Along this journey I learned from many extraordinary horse people including the notorious Charlie Moffat, horsewoman extraordinaire Sandy Curwan, the Iconic Aussie Murray Wheatley, and the legendary Bill Roycroft. I was inspired by many women whom I was never fortunate enough to meet; Ginny Leng and Gill Rolton were two I followed avidly. Early on in my career I was introduced to bodywork on horses, which fascinated me, and I could see many positive results. The horses were happier and easier to ride after a visit from these men, who did unfathomable things to the horses. Everywhere I went I sought out whoever the locals used on their horses. I saw many different techniques and styles, and learned which techniques and therapists seemed to work best. Gerry Perrot was the most impressive of these, until I met Dr. Ian Bidstup. Ian (then a vet and newly qualified vet chiropractor) quickly impressed me with his skills and knowledge, but it was his obvious empathy with the horses, and dogs, that won me over. For many years Ian kept my horses and dogs in as best shape as possible, and helped me rehabilitate many a ‘rogue’ or ‘rescue’. He also introduced me to the concept of fitting a saddle to each horse, and barefoot trimming. We became friends and I watched Ian continue to improve and expand upon his skills, never standing still in his profession. It was over the back of a stallion I was rehabilitating that my career took a right turn. I mentioned to Ian that I needed to start reinventing myself, that I felt I was getting too old to be a professional rider. Ian suggested I train as a soft-tissue therapist, he thought I would be good at it!
As an equine massage therapist I quickly discovered that I couldn’t resolve issues, I would return every fortnight to find the same dysfunction had returned. After 30 years of watching horses move I could see many problems, and these frustrations led me to learn other therapies and seek out mentors who could broaden my knowledge of biomechanics and anatomy, people who could show me how to find the answers. Once I could understand the underlying issue I could find a way to release or relieve that issue, and work with the owner to rehabilitate the horse.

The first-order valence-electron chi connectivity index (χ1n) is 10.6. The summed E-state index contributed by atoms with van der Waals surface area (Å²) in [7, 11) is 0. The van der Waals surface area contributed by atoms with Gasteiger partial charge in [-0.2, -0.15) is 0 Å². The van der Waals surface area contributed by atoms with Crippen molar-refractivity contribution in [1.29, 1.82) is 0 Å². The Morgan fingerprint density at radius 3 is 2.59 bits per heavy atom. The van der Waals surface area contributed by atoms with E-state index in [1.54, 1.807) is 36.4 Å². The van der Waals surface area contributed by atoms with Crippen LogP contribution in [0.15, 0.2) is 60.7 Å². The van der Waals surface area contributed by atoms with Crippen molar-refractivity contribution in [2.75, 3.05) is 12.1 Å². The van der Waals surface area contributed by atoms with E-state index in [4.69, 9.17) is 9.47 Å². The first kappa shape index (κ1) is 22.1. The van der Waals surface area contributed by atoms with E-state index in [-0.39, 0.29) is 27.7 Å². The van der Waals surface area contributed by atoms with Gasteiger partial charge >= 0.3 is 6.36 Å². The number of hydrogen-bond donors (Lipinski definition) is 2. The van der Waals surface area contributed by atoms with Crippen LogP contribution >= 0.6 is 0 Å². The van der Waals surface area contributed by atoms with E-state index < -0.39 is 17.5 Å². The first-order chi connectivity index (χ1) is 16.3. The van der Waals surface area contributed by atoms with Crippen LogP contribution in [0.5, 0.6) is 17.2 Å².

Somewhere along the horse therapy journey, some of my clients started asking if I could work on their dog. I enjoy dogs and find them intriguing as different breeds have such different bodies and temperaments. In my very early days as a therapist, learning McLaren Photonic Therapy, I lived in a dairy farming area where calving paralysis was a costly problem and could mean the end of the cow’s life. I tried the red light on the cows and discovered I could often alleviate mild calving paralysis allowing the cow to return to the herd and full production. This experience also made me realise how many cows have sore backs.
So, Pet Miracle was born, in an attempt to let people know I was willing to work with all animals, not just dogs and horses. Since then I have worked with cats, alpaca, llama, donkeys, ferrets, rabbits, goldfish, goats, sheep and chickens. The passion for educating and empowering owners continues and I have recently developed the Pet Miracle Canine Bodyworkz Clinic, teaching dog owners simple assessment skills, and introducing them to applying therapy to help their own dogs.
For over 9 years I have been using Robyn’s services for the treatment and maintenance of my dogs physical condition. As someone that participates in performance sports with their dogs, maintaining them in peak form and preventing or treating injuries early is important to me. My dogs just love Robyn, they enjoy their treatments and this has helped them live long happy lives.
What a difference! Rode Mocha this morning and he was calm and attentive and his trot was huge. Thanks so much Robyn for the bodywork you did on Mocha this week, which i followed up with lots of mfr flow through on his neck as you recommended.
Started taking my show dogs to Robyn 2 years ago now for body work and haven’t looked back. My dogs LOVE her and their sessions with her.